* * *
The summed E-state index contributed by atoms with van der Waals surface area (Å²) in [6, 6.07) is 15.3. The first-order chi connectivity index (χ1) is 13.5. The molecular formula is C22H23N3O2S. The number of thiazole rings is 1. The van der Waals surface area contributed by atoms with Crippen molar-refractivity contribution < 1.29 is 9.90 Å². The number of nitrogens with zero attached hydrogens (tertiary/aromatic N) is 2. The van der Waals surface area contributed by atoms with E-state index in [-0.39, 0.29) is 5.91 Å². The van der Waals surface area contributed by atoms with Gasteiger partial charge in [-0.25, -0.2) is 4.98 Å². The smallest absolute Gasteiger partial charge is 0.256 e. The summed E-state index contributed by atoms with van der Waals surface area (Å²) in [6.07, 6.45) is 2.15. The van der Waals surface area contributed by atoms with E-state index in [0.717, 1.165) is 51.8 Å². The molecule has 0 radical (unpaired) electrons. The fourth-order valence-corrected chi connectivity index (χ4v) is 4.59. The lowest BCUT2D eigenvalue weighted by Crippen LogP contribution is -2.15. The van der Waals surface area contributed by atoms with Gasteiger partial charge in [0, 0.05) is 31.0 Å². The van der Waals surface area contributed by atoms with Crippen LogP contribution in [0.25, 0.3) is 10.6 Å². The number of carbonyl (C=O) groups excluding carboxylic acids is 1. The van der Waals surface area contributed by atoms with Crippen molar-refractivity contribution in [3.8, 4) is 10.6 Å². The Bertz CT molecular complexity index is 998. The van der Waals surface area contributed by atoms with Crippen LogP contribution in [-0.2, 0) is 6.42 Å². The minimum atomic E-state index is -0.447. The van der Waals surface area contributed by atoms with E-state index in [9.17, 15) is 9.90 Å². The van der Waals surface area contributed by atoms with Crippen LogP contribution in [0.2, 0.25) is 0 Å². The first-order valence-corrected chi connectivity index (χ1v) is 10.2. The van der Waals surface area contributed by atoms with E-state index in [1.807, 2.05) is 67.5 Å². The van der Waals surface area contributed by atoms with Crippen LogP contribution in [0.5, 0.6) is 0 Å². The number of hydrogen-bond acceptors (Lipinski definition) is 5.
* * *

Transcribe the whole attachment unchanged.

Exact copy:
The summed E-state index contributed by atoms with van der Waals surface area (Å²) in [6, 6.07) is 15.3. The first-order chi connectivity index (χ1) is 13.5. The molecular formula is C22H23N3O2S. The number of thiazole rings is 1. The van der Waals surface area contributed by atoms with Crippen molar-refractivity contribution < 1.29 is 9.90 Å². The number of nitrogens with zero attached hydrogens (tertiary/aromatic N) is 2. The van der Waals surface area contributed by atoms with E-state index in [-0.39, 0.29) is 5.91 Å². The van der Waals surface area contributed by atoms with Gasteiger partial charge in [-0.25, -0.2) is 4.98 Å². The smallest absolute Gasteiger partial charge is 0.256 e. The summed E-state index contributed by atoms with van der Waals surface area (Å²) in [6.07, 6.45) is 2.15. The van der Waals surface area contributed by atoms with E-state index in [0.717, 1.165) is 51.8 Å². The molecule has 0 radical (unpaired) electrons. The fourth-order valence-corrected chi connectivity index (χ4v) is 4.59. The lowest BCUT2D eigenvalue weighted by Crippen LogP contribution is -2.15. The van der Waals surface area contributed by atoms with Gasteiger partial charge in [0, 0.05) is 31.0 Å². The van der Waals surface area contributed by atoms with Crippen LogP contribution in [0.25, 0.3) is 10.6 Å². The number of carbonyl (C=O) groups excluding carboxylic acids is 1. The van der Waals surface area contributed by atoms with Crippen molar-refractivity contribution in [3.8, 4) is 10.6 Å². The Bertz CT molecular complexity index is 998. The van der Waals surface area contributed by atoms with Crippen LogP contribution in [-0.2, 0) is 6.42 Å². The minimum atomic E-state index is -0.447. The van der Waals surface area contributed by atoms with E-state index in [9.17, 15) is 9.90 Å². The van der Waals surface area contributed by atoms with Crippen LogP contribution in [0.2, 0.25) is 0 Å². The first-order valence-corrected chi connectivity index (χ1v) is 10.2. The van der Waals surface area contributed by atoms with E-state index in [1.807, 2.05) is 67.5 Å². The van der Waals surface area contributed by atoms with Crippen LogP contribution in [0.5, 0.6) is 0 Å². The number of hydrogen-bond acceptors (Lipinski definition) is 5.